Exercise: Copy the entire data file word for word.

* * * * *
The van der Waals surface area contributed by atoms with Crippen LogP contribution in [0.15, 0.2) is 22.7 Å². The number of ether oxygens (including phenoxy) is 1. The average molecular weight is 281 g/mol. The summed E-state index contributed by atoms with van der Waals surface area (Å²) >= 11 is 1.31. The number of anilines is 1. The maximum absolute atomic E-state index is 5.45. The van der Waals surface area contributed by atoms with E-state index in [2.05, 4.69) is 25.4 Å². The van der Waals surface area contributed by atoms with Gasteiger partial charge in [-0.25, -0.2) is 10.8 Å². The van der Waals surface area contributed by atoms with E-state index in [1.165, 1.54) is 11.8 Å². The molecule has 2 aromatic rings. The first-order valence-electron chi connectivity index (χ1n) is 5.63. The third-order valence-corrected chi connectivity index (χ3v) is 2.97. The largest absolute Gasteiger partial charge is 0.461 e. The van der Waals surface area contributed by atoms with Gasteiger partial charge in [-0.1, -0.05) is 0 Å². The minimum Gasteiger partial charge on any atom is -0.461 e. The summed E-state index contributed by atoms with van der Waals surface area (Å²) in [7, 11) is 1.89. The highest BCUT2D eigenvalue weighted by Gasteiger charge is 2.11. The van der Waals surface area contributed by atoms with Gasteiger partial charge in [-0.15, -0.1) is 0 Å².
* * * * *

The van der Waals surface area contributed by atoms with Crippen LogP contribution in [0.15, 0.2) is 22.7 Å². The number of ether oxygens (including phenoxy) is 1. The average molecular weight is 281 g/mol. The summed E-state index contributed by atoms with van der Waals surface area (Å²) >= 11 is 1.31. The number of anilines is 1. The maximum absolute atomic E-state index is 5.45. The van der Waals surface area contributed by atoms with E-state index in [2.05, 4.69) is 25.4 Å². The van der Waals surface area contributed by atoms with Gasteiger partial charge in [-0.25, -0.2) is 10.8 Å². The van der Waals surface area contributed by atoms with E-state index in [1.165, 1.54) is 11.8 Å². The molecule has 2 aromatic rings. The first-order valence-electron chi connectivity index (χ1n) is 5.63. The third-order valence-corrected chi connectivity index (χ3v) is 2.97. The largest absolute Gasteiger partial charge is 0.461 e. The van der Waals surface area contributed by atoms with Gasteiger partial charge in [-0.1, -0.05) is 0 Å². The minimum Gasteiger partial charge on any atom is -0.461 e. The summed E-state index contributed by atoms with van der Waals surface area (Å²) in [7, 11) is 1.89. The highest BCUT2D eigenvalue weighted by Gasteiger charge is 2.11. The van der Waals surface area contributed by atoms with Gasteiger partial charge in [-0.15, -0.1) is 0 Å².